Borough Blueprint Moves Closer

Vision for Brentford Town Centre and the Golden Mile



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The 15 year blueprint for future development across the borough has moved a step closer.

The draft Local Plan highlights the key areas for regeneration and investment across the borough between 2015 and 2030.

The plans, which have been shaped by a stakeholder consultation that took place last summer, include potential sites for 12,330 new homes and the community infrastructure necessary to meet the needs of Hounslow’s expanded population.

Development will be directed to areas that have capacity for change, including the borough’s town centres and around the Great West Road. The many landscape, natural and built heritage assets and distinctive residential characters found across the borough will be protected and enhanced.

The proposals for Brentford look as follows (with numbers relating to points below):

1. Encouraging redevelopment of the allocated sites including: BSkyB, Gillette, Reynard Mills and Brentford Waterside.
2. Regenerating Brentford town centre as a vibrant District Centre that celebrates the town’s heritage and waterside location, through:
- Maximising the centre’s vitality and viability by promoting an increase in town centre floorspace appropriate in scale for a District Centre.
- Reconnecting the High Street with the centre’s wealth of historical assets which have been undervalued and neglected for many years and a canal side environment which is unique in character, enjoyable and diverse in the variety of uses it provides.
- Supporting the new retail with a mix of employment, leisure, entertainment and cultural uses which promote greater use of the canal side, primarily on the Brentford Waterside site to the south of Brentford High Street.
- Securing the future of the Waterman’s Arts Centre including promoting its potential relocation to Brentford town centre.
- Ensuring provision of short-term shopper car parking within the town centre.
- Promoting improvements to the High Street to improve the environment for
pedestrians and to ease north-south movement.
- Identifying a site for the creation of a new market square in front of the old
Magistrates Court on Brentford High Street.
3. Promoting the Golden Mile as a strategic outer London development centre for digital and media by supporting the expansion of existing employers, seeking to deliver a fundamental change in the accessibility of the area by public transport, improving the visual environment including a reduction in advertisement clutter and retaining the commercial character of the roadside, as well as improving the connections to Brentford town centre.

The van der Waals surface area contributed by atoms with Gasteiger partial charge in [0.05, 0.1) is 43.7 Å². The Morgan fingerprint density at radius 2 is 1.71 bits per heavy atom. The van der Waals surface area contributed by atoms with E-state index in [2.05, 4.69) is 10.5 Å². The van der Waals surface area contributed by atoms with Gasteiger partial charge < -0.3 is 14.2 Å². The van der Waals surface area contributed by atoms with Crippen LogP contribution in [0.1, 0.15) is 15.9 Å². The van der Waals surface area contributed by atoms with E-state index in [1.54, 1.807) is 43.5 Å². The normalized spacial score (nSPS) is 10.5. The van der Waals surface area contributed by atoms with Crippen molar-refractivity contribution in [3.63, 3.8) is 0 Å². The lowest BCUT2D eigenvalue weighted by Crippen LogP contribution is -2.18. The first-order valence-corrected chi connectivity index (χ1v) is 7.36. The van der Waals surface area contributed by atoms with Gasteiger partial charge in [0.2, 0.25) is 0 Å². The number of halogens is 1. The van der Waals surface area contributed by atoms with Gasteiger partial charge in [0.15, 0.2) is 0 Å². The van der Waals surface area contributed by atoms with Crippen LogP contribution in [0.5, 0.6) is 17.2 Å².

4. Promoting the provision of major public transport improvements for the Great West Road and Brentford as a whole, including new rail links to the Crossrail line at Southall and from Hounslow to Brent Cross via the proposed west London transport interchange at Old Oak Common (links to Crossrail and High Speed 2).
5. Connecting the Golden Mile with development in the areas north and west of Chiswick roundabout and with Chiswick Business Park.
6. Supporting the relocation of Brentford Football Club to a site on Lionel Road South.
7. Supporting Brentford’s distinctive role for the provision of waterside industries and support facilities, and reconnecting the area with its unique waterside location.
8. Securing the restoration and regeneration of Gunnersbury Park and Mansions, and Boston Manor House and Grounds.
9. Targeting the social, economic and environmental improvements to the Haverfield, Brentford Towers and Syon estates as areas with high levels of deprivation (identified Areas of Regeneration).
10. Making provision for an additional 5 forms of primary school level. [What about secondary schools?]

Cllr Steve Curran, cabinet member for planning, regeneration and housing at the council, said:

“This plan is the blueprint for any future developments and setting out what we expect to see built in an area.

“It also sets out locations for potential new homes for families, where facilities such as schools should be built and where shops and services should be provided.

“But the local plan isn't just about building, it’s about preserving areas that we want to keep as they are, and protecting and improving the local environment.

“With such a wide scope, stretching over so many years, we’ve worked hard to get input from as many people and interested groups as possible, and their views have been taken on board in the draft plans we have produced.”

The plans outline how town centres will become hubs of cultural, leisure, community, and retail activity that supports the growing population. Town centres will also be promoted as locations for economic growth, as places to do business.

The quality of life and health of residents will be improved by providing supporting infrastructure and high quality design that respects and improves local character.

The plans were approved by the Council’s cabinet last week, and will now go to Borough Council for approval. If approved, there will then be a full public consultation, before they are submitted to the Secretary of State.

The report on the draft plans, and the plans themselves, can be found here.

February 19, 2014

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